And maybe some-one ought to do this, this will make it mandatory for the big newsorganisations, for the organisations of journalists to have guidelines and for the hospitals and those responsable for itsecurity to get their act together.
The action of the tv-programmers was also stupid stupid stupid
Stupid because how can you really guarantee that by this hacking or penetration no things were changed so that the installation at the hospital or the other installations became more vulnerable, that the hacker created other backdoors, that there is a copy somewhere of the data and that not all data has been destroyed ? The only way to be sure is that the hacking is done on a special computer and that the transport of the data is under full control. The other thing is that if you do a penetration test (because this is in fact what it is - only you don't really download 26.000 datasets over the network to proof your case, the moment you can show that you have the data and that from the whole database you can download one testset with dummydata that has the same rights as the other data is proof enough of success). It is also for this reason that penetration tests are always done in the presence of security and Networkpeople of the infrastructure that will be tested because you are never sure that something that isn't foreseen will happen or will have unforeseen consequences. In this case the people at the other end who are watching the network and the securityinstallation (and see the penetration happen but won't intervene) will be able to contact the penetrationtester and the securitypeople if there are such problems or when it is interfering with other situations. It makes it also possible to intervene if one see that at the same time another hacker is penetrating or trying to penetrate the network with the same methods (that weren't monitored before). In this case the test can be called off and the operation changes in a discovery and cleanup operation because you have a real incident and eventually hacking. When the resecurisation has been done afterwards, you can do a new test - even if this one should be harder.
So no, I don't think that those conditions were met and so I think there are multiple risks with this operation.
Another question I have in my mind is if the securitypeople at the VRT were informed and if they have been consulted for advice because if this test is not following the standards and the VRT is responsable and brought before the courts than this is another of the questions that will be asked. As a good journalist and as a good housefather have you taken advice from different people from different perspectives to be sure that enough care and time has been given to the different operational aspects of this investigation.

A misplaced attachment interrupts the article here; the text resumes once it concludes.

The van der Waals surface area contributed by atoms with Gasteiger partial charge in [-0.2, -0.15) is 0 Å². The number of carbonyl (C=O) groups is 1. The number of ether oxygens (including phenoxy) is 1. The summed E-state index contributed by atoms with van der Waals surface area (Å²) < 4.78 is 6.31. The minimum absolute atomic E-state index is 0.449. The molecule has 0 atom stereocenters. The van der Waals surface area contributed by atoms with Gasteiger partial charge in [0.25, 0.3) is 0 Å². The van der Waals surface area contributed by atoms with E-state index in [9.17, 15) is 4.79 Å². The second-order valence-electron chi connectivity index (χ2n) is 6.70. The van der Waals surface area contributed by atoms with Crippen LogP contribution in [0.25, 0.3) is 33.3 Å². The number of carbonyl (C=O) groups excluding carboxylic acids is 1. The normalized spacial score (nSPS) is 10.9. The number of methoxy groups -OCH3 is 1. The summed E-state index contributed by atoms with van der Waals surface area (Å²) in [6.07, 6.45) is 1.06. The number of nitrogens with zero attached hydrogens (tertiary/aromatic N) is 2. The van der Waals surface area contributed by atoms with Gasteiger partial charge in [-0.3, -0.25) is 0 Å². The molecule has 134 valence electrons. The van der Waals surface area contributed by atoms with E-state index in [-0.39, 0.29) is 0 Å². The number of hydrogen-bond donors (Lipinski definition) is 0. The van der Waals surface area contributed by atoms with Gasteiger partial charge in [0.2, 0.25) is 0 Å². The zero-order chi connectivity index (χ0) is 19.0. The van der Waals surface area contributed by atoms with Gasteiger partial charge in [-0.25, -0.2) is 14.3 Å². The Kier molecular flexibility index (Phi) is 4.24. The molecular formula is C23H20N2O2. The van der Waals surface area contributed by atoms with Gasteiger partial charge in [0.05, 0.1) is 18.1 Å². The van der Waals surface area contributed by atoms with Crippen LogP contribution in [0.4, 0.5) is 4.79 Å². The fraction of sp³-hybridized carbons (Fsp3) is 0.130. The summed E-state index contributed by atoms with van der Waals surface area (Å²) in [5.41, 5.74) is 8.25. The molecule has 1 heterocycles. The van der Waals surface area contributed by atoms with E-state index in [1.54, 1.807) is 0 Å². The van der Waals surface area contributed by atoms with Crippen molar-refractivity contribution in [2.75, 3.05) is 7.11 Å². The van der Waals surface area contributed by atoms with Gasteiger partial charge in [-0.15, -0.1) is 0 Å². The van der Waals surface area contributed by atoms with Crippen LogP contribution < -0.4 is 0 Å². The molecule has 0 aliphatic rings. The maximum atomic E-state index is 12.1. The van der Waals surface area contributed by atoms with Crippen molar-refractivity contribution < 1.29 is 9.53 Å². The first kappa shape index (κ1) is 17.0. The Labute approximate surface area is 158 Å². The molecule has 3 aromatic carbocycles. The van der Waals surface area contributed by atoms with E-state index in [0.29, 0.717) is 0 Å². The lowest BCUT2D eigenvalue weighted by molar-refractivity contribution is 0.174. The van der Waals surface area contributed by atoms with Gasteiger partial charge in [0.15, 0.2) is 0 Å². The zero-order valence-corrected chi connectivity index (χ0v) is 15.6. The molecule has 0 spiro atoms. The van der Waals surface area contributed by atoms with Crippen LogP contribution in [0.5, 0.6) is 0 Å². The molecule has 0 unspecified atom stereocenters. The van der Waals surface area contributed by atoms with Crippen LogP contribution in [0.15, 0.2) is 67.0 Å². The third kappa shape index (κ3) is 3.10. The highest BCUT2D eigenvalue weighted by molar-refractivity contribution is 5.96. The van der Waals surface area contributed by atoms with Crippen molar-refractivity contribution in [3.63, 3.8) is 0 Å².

And if the securitypeople of the VRT didn't give the advice as described above when they were contacted than the VRT has a problem .....
but it shows another time that itsecurity in Belgium is build upon the fear for a very vague law and a very powerful and competent FCCU and investigations that make a headline to disappear afterwards totally. Everybody thinks that our medical data and ehealth networks are safe because we suppose that this is the case and we suppose that this is the case because we suppose that there is enough money, enough ITsecurity people, enough external controls and enough guidelines and laws to make it secure.
it is another proof that this is NOT the case (and now I will hear all the ehealth defenders and businessinterests say that this is the new world, that this makes it more efficient, that they are doing everything that is possible, that I am paranoid and so on.... (hurting Belgian industry interests and jobs is another one)
but I know three things
* medical data is for the moment the most valuable data on the black market (and a real business in the US where certain firms buy or consult them without leaving any fingerprints in the official explanations (for example why you don't get an insurance)
* medical installations are as buggy and full with securityleaks as any other new technology or hardware because nobody worries in the beginning about security, that comes always much later
* I only believe what I see and the e-healthprocess is not transparant and there are not enough external controls and audits (and if there were, they surely didn't go to this place)
we already mentioned to the privacycommission that there are websites with a logon from doctors and pharmacies that were hacked or hackable and we have found some Belgian medical information online and transferred that to the cert and the FCCU. (this was a file from a bloodtransfusion center)
because of the law on computercrime we didn't test anything and didn't go any further and wouldn't advise you to do so to (because you aren't protected by a camera) - even if this leaves our medical data and infrastructure vulnerable because there are not enough mandatory independent audits and tests.
It is confirmed that the Belgian privacycommission has opened an investigation into the databreach of 9lives.be
hardly impossible not to do this
and the second thing is
it is confirmed that if you want to file a complaint (and we would say that this may have some impact as it will convince the Privacycommission that more action is needed and that this kind of thing may not happen again in this way if we are talking about such important social gateways on the web)
you simply have to send an email to the privacycommission firstname.lastname@example.org
with the subject
Klacht hacking 9lives.be
met je contactgegevens en dat je lid was van en dat je wilt dat de privacycommissie onderzoekt waarom je persoons- gegevens en het forum niet beter waren beveiligd
each drop is important because together we can make waves....